Save our summer holidays: is travelling abroad during the COVID-19 pandemic a good option?

Travel during COVID-19 wearing masksThe vaccination roll out in the UK is offering hope to many excited tourists, but individual responsibility is the big weapon to save our Summer vacations.

The situation with international travel is developing in a dynamic manner. On one hand, many travel restrictions have started being lifted, but on the other, these lifted restrictions are being replaced with different travel advice and national travel policies depending on the countries of departures, transit, and arrivals. It means the opening up of global tourism still comes with a great deal of uncertainty. So, after a devastating period for this sector, how should travellers dip their toe back in the water?

Many countries are ready to welcome international travellers, and it seems that a combination of vaccine passports/green health certificates and negative PCR tests would allow vacationers to start their holidays avoiding a mandatory quarantine or, at least, they would be allowed to visit the most popular tourism destinations for vacations. One of the most popular google search terms is ‘countries without quarantine on arrival’, meaning that tourists’ criteria on choosing a destination have changed as a result of this pandemic.

It seems that there will be at least a 3-month window for international tourism, although there is no guarantee that everything will go smoothly. Countries have back-up plans in case there would be a spread of any new SARS-CoV-2 variants that would cause an unexpected soar of cases or deaths, which could possibly reinstate bans and restrictions in international travelling.

So, what choices do we have if we want to travel overseas?

Well, it depends on the levels of risk and uncertainty we are comfortable with.

The safest choice would be to visit destinations that would allow us to travel even under serious restrictions, such as those imposed during lockdowns. For example, if it is possible to visit family members or relatives overseas (VFF tourism), then this would practically eliminate the possibility of being denied boarding a plane (unless, of course, there would be indication of COVID-19 illness).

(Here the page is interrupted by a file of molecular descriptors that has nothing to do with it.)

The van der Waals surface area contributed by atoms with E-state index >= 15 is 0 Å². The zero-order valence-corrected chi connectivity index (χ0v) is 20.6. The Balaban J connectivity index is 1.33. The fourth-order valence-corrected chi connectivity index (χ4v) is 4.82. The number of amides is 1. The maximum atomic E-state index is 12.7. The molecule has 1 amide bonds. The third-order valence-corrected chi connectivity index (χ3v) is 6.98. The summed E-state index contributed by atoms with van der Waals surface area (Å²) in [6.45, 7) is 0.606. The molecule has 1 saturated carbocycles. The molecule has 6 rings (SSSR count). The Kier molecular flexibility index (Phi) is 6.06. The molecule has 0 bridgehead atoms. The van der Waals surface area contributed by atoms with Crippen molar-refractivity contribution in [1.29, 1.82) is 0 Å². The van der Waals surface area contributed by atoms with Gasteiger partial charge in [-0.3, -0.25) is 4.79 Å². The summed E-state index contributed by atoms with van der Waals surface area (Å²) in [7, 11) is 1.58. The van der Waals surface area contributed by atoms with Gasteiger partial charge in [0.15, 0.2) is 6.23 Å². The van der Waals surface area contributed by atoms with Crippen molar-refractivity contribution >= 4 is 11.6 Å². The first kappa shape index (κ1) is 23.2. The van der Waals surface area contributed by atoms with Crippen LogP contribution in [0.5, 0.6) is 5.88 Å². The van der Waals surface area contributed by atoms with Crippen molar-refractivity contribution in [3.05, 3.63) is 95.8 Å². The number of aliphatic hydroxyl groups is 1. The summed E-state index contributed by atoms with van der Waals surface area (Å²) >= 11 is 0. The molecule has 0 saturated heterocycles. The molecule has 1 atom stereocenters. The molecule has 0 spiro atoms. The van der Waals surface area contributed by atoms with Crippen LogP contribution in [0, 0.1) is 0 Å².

Another low-risk choice would be to have a green travel certificate for an approved vaccine, which would provide easy access to several international tourism destinations. However, there are various national policies on how vaccinated tourists would be treated at points of entry, so it is still important to choose carefully which countries to visit to avoid problems upon arrival. There is currently an effort to harmonize travel policies in the Western World, which would hopefully make things clearer.

Choosing not to be vaccinated, other than putting our selves into great risk during international trips, is likely to make our lives very difficult with border controls at points of entry – especially if travellers need to take any connection flights. This is a high-risk and time-consuming choice and is expected that individuals will have to abide by various complicated policies, checks and restrictions for unvaccinated tourists.

Wherever travellers choose to visit overseas, PCR tests will still be required for travelling to most popular tourism destinations. And most importantly, international tourists would need to remain healthy throughout the trips, by respecting the basic self-protection measures; and then, of course, ‘prove’ this when they take the final flight back home.

Vaccinated or not, behaving responsibly will save our Summer vacations.


Dr Nikolaos Stylos is Postgraduate Research Director and Senior lecturer in Marketing in the School of Management, University of Bristol. Dr Stylos has a number of interdisciplinary research interests including Tourism Marketing and Hospitality Management. In addition to his active research activity, Dr Stylos founded/teaches on the MSc Marketing programme, a specialist master’s for graduates who aspire to a career or advanced study in Marketing.

Find out more about MSc Marketing at Bristol.